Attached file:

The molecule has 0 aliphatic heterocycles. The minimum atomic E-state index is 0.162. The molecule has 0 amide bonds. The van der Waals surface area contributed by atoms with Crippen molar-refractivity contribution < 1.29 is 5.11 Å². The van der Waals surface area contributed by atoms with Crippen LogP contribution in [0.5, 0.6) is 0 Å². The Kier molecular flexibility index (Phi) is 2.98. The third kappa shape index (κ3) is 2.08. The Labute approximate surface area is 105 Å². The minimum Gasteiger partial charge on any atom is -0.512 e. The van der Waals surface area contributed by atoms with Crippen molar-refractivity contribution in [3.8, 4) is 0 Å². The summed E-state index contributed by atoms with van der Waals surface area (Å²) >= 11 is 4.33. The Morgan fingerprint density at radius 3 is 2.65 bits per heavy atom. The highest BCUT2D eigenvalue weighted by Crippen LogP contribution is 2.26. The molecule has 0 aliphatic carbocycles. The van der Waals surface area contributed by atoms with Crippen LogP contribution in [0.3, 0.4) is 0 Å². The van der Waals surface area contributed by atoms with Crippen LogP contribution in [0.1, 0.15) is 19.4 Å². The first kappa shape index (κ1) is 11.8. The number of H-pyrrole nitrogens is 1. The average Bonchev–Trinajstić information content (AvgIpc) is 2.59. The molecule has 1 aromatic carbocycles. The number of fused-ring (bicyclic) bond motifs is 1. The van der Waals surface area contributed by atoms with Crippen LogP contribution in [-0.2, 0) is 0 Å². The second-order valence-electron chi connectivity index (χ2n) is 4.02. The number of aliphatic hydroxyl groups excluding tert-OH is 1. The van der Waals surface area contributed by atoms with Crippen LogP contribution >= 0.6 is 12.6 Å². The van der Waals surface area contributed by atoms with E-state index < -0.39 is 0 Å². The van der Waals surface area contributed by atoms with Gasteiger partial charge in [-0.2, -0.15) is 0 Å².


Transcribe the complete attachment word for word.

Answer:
The molecule has 0 aliphatic heterocycles. The minimum atomic E-state index is 0.162. The molecule has 0 amide bonds. The van der Waals surface area contributed by atoms with Crippen molar-refractivity contribution < 1.29 is 5.11 Å². The van der Waals surface area contributed by atoms with Crippen LogP contribution in [0.5, 0.6) is 0 Å². The Kier molecular flexibility index (Phi) is 2.98. The third kappa shape index (κ3) is 2.08. The Labute approximate surface area is 105 Å². The minimum Gasteiger partial charge on any atom is -0.512 e. The van der Waals surface area contributed by atoms with Crippen molar-refractivity contribution in [3.8, 4) is 0 Å². The summed E-state index contributed by atoms with van der Waals surface area (Å²) >= 11 is 4.33. The Morgan fingerprint density at radius 3 is 2.65 bits per heavy atom. The highest BCUT2D eigenvalue weighted by Crippen LogP contribution is 2.26. The molecule has 0 aliphatic carbocycles. The van der Waals surface area contributed by atoms with Crippen LogP contribution in [0.3, 0.4) is 0 Å². The van der Waals surface area contributed by atoms with Crippen LogP contribution in [0.1, 0.15) is 19.4 Å². The first kappa shape index (κ1) is 11.8. The number of H-pyrrole nitrogens is 1. The average Bonchev–Trinajstić information content (AvgIpc) is 2.59. The molecule has 1 aromatic carbocycles. The number of fused-ring (bicyclic) bond motifs is 1. The van der Waals surface area contributed by atoms with Crippen LogP contribution in [-0.2, 0) is 0 Å². The second-order valence-electron chi connectivity index (χ2n) is 4.02. The number of aliphatic hydroxyl groups excluding tert-OH is 1. The van der Waals surface area contributed by atoms with Crippen LogP contribution >= 0.6 is 12.6 Å². The van der Waals surface area contributed by atoms with E-state index < -0.39 is 0 Å². The van der Waals surface area contributed by atoms with Gasteiger partial charge in [-0.2, -0.15) is 0 Å².